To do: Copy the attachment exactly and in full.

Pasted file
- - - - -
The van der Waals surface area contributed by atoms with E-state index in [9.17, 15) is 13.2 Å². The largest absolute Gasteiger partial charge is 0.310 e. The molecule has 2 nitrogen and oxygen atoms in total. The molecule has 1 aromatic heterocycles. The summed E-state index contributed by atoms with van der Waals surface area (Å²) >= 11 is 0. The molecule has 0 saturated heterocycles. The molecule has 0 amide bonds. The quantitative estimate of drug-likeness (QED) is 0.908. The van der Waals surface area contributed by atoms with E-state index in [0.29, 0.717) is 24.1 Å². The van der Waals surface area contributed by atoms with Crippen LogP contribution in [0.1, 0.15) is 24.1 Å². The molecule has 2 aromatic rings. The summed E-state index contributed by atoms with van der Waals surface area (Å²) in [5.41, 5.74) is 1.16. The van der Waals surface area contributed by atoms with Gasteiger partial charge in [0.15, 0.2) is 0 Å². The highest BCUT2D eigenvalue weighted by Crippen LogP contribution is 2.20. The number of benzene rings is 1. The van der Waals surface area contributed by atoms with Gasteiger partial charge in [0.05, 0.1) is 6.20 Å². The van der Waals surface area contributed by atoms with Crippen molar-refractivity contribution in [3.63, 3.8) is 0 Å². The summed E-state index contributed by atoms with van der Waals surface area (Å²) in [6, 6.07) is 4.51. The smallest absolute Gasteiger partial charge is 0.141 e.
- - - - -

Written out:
The van der Waals surface area contributed by atoms with E-state index in [9.17, 15) is 13.2 Å². The largest absolute Gasteiger partial charge is 0.310 e. The molecule has 2 nitrogen and oxygen atoms in total. The molecule has 1 aromatic heterocycles. The summed E-state index contributed by atoms with van der Waals surface area (Å²) >= 11 is 0. The molecule has 0 saturated heterocycles. The molecule has 0 amide bonds. The quantitative estimate of drug-likeness (QED) is 0.908. The van der Waals surface area contributed by atoms with E-state index in [0.29, 0.717) is 24.1 Å². The van der Waals surface area contributed by atoms with Crippen LogP contribution in [0.1, 0.15) is 24.1 Å². The molecule has 2 aromatic rings. The summed E-state index contributed by atoms with van der Waals surface area (Å²) in [5.41, 5.74) is 1.16. The van der Waals surface area contributed by atoms with Gasteiger partial charge in [0.15, 0.2) is 0 Å². The highest BCUT2D eigenvalue weighted by Crippen LogP contribution is 2.20. The number of benzene rings is 1. The van der Waals surface area contributed by atoms with Gasteiger partial charge in [0.05, 0.1) is 6.20 Å². The van der Waals surface area contributed by atoms with Crippen molar-refractivity contribution in [3.63, 3.8) is 0 Å². The summed E-state index contributed by atoms with van der Waals surface area (Å²) in [6, 6.07) is 4.51. The smallest absolute Gasteiger partial charge is 0.141 e.